In the 1960s Tony Lip (Viggo Mortensen) is a bouncer in a New York nightclub. When this is closed due to renovation, he applies for a job Dr. Don Shirley (Mahershala Ali) has to offer. As it turns out, Shirley is not a “normal” doctor but a highly acclaimed black pianists who looks for a driver for his upcoming tour into America’s deep south. Tony takes this job, trying everything to stick to the schedule and reaching every town just in time to settle the stage and prepare for the next concert. The deeper they get into the southern states, where segregation is still in place, Tony realises that Don is only welcome and cheered at when he is the pianist on the stage but not as a black man. Don on the other hand learns that Tony is a man he can rely on.
“It takes courage to change people’s hearts.”
“Green Book” which title refers to the “Negro Motorist Green Book“, an annual guide book for afro-american roadtrippers, tells a story that isn’t totally new to both the big and the small screen. But the way the story between two different men who become unlikely friends is told here, is funny and sad and shocking and it has a warmth that draws you easily into its 130 minutes – with no boring moments.
Mahershala Ali took a Bafta, a Golden Globe and an Oscar as best supporting actor, while Viggo Mortensen was nominated as leading actor.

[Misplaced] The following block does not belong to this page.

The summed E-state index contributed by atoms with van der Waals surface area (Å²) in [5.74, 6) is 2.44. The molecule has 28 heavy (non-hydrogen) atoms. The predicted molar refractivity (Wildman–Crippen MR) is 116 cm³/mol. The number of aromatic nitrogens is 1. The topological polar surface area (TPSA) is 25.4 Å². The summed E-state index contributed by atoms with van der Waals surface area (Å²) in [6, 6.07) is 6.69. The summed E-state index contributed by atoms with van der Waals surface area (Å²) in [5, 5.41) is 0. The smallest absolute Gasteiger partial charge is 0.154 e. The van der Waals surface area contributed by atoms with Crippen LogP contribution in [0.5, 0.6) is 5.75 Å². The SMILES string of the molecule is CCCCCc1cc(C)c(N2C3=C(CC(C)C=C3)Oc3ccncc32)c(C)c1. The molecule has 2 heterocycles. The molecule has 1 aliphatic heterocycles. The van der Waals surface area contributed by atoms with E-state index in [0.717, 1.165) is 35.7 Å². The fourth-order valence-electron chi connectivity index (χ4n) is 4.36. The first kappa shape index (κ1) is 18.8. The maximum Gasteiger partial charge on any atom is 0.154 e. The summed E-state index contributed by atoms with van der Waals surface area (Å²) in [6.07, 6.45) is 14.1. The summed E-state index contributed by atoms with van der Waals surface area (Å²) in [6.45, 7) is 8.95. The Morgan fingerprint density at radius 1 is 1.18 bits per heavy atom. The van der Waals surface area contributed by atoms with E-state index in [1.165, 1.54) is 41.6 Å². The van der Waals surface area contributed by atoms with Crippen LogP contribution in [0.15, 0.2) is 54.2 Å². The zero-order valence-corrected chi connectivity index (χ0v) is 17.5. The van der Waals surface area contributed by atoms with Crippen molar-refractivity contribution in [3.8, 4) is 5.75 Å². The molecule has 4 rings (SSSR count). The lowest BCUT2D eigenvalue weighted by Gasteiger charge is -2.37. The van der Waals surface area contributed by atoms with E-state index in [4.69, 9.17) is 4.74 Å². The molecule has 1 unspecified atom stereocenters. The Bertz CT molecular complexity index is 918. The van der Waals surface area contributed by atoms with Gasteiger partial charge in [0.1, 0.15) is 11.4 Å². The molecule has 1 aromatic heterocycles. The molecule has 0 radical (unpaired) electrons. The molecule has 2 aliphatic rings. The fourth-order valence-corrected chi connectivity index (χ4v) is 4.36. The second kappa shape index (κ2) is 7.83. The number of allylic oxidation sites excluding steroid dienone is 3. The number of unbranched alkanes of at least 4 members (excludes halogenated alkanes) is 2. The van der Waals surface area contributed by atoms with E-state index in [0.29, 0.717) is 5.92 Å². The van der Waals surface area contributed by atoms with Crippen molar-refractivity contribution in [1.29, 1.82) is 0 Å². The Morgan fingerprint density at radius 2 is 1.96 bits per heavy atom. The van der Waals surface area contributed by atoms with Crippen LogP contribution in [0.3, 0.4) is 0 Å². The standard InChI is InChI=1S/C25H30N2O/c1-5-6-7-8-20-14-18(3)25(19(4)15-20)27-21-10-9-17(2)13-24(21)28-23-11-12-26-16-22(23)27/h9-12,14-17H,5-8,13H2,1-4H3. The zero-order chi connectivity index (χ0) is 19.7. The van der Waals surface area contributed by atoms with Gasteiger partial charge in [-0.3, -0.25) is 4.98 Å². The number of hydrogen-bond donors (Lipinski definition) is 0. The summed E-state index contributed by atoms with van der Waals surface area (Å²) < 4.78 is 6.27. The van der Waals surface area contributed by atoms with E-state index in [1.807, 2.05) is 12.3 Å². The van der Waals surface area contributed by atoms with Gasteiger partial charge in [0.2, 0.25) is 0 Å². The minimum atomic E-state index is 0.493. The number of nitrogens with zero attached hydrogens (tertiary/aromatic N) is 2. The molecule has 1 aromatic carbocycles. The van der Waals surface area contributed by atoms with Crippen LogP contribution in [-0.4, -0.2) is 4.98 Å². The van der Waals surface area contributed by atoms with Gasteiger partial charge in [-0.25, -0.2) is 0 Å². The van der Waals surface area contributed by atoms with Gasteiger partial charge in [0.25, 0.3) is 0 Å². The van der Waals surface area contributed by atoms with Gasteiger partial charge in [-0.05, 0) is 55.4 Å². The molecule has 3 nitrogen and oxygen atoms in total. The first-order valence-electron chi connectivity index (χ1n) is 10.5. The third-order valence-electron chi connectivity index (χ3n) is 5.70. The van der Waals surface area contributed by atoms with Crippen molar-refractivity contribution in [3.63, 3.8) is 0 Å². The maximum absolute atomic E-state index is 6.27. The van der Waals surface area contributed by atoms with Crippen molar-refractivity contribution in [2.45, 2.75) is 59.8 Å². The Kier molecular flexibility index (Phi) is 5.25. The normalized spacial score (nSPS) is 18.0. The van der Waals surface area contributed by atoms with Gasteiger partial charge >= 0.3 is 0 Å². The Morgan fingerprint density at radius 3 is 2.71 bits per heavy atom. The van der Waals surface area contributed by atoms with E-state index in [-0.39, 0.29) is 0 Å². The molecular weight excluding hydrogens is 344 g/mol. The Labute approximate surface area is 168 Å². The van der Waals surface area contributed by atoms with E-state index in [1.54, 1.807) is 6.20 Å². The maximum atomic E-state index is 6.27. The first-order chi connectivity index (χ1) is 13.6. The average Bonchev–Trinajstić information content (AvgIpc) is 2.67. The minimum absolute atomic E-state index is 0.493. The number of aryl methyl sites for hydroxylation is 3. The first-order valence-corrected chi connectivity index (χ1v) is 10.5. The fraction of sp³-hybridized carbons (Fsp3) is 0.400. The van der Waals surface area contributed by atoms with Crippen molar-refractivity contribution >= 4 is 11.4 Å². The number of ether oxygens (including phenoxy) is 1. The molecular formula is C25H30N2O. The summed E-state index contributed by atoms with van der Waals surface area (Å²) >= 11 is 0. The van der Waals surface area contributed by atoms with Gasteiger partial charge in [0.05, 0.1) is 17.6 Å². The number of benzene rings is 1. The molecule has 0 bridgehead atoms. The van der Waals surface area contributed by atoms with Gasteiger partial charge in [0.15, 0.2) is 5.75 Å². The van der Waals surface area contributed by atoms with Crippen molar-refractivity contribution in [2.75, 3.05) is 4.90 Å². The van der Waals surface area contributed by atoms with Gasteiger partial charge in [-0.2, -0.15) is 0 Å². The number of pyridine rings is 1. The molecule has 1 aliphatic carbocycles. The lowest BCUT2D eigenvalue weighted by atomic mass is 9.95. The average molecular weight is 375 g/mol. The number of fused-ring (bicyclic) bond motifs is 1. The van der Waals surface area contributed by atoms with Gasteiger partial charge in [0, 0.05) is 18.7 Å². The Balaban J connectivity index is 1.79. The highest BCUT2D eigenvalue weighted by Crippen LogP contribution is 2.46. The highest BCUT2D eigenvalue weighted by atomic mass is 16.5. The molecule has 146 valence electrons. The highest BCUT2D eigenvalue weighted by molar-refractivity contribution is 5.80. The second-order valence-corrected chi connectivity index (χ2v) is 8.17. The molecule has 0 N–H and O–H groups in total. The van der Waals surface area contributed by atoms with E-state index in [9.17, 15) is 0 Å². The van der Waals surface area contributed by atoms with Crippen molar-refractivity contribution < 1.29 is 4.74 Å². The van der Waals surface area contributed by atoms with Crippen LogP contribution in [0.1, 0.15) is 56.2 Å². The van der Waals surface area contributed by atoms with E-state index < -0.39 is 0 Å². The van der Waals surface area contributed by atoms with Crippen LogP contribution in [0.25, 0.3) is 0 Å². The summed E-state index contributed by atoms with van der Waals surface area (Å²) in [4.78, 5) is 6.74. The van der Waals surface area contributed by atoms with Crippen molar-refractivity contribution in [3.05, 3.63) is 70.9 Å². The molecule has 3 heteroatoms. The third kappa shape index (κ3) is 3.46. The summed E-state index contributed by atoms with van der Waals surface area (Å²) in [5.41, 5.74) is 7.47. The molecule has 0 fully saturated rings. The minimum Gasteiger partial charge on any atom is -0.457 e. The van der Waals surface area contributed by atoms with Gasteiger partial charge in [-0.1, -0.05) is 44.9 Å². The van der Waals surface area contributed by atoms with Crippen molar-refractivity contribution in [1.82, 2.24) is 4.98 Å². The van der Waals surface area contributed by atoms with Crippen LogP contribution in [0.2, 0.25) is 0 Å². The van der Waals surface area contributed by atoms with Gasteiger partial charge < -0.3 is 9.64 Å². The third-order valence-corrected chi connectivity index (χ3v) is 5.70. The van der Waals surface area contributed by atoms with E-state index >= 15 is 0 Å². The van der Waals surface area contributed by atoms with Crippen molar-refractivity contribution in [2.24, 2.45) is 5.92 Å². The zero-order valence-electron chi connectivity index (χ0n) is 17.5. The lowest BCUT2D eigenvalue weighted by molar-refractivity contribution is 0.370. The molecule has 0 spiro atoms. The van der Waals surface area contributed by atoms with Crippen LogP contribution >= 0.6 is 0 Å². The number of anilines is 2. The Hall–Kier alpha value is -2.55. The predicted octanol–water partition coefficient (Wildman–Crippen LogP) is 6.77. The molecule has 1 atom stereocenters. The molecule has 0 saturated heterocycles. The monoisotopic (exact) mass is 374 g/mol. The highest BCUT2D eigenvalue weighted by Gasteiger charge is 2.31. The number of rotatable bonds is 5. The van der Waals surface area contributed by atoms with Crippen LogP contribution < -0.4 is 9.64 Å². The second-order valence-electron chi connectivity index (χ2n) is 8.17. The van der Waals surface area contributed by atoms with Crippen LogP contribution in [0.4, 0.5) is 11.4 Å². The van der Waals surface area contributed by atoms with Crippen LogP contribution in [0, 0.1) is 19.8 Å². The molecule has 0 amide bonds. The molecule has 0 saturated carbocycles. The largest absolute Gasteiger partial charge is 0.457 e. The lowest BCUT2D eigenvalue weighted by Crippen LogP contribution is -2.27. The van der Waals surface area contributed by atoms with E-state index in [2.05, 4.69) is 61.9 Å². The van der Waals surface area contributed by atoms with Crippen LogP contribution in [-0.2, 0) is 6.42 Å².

“Green Book” won the Oscar for best picture.
[Updated after the Oscars ceremony
What if you are a gifted author whose stories are beloved by their readers? You can make a living out of it – but only if you are a man. That’s the problem Gabrielle Colette (Keira Knightley) faces after she has moved with her husband Henry Gauthier-Villars (Dominic West) from rural France to Paris. Here they live a bohemian life at the dawn of the 20th century. While her husband tries to write articles for various magazines with the help of ghost writers, he discovers Colette’s talent and convinces her to write novels. The first one is published under his name – Willy – and becomes a huge success with an audience demanding for more. Henry, keen to earn more money by selling more “Claudine” novels, forces Colette to continue writing under his name while they both enjoy a celebrity’s couple’s life including parties and different sexual relationships.
“My name is Claudine, I live in Montigny; I was born there in 1884; I shall probably not die there.”
But as time goes by, a frustrated Colette doesn’t want to hide her authorship anymore, she wants to be more than only her husband’s wife – questioning the norms of society.
“Colette” is a beautifully made film where every single detail of the set is chosen very carefully. Keira Knightley fits perfectly in this set and in the corsets, skirts and dresses while being witty, funny, angry and all in all a joy to watch. In 2014 she was Benedict Cumberbatch‘s Alan Turing‘s fiancée and life long friend Joan Clarke in “The Imitation Game” which earned her (and Benedict) an Oscar nomination. In this film Keira is on top of her performance abilities, portraying Colette from a shy girl to a strong woman ready to walk her way in a society dominated by men. One of the shiny 2019 Oscars could carry Keira’s name.